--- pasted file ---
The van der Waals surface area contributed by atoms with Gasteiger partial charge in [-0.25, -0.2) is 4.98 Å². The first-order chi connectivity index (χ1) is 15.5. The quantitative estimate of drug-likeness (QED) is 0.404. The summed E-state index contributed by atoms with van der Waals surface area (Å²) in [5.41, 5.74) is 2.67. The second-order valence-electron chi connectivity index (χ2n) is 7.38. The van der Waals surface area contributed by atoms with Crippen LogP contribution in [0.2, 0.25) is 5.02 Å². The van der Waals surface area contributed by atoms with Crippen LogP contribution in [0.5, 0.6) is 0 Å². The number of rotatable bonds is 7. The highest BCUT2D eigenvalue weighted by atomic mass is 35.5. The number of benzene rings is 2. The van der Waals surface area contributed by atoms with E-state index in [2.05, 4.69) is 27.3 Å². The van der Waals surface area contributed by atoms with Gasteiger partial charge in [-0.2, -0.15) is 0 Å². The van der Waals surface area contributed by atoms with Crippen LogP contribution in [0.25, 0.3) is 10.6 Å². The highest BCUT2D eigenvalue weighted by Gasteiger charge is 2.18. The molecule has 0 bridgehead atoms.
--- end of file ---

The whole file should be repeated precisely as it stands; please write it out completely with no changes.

The van der Waals surface area contributed by atoms with Gasteiger partial charge in [-0.25, -0.2) is 4.98 Å². The first-order chi connectivity index (χ1) is 15.5. The quantitative estimate of drug-likeness (QED) is 0.404. The summed E-state index contributed by atoms with van der Waals surface area (Å²) in [5.41, 5.74) is 2.67. The second-order valence-electron chi connectivity index (χ2n) is 7.38. The van der Waals surface area contributed by atoms with Crippen LogP contribution in [0.2, 0.25) is 5.02 Å². The van der Waals surface area contributed by atoms with Crippen LogP contribution in [0.5, 0.6) is 0 Å². The number of rotatable bonds is 7. The highest BCUT2D eigenvalue weighted by atomic mass is 35.5. The number of benzene rings is 2. The van der Waals surface area contributed by atoms with E-state index in [2.05, 4.69) is 27.3 Å². The van der Waals surface area contributed by atoms with Gasteiger partial charge in [-0.2, -0.15) is 0 Å². The van der Waals surface area contributed by atoms with Crippen LogP contribution in [0.25, 0.3) is 10.6 Å². The highest BCUT2D eigenvalue weighted by Gasteiger charge is 2.18. The molecule has 0 bridgehead atoms.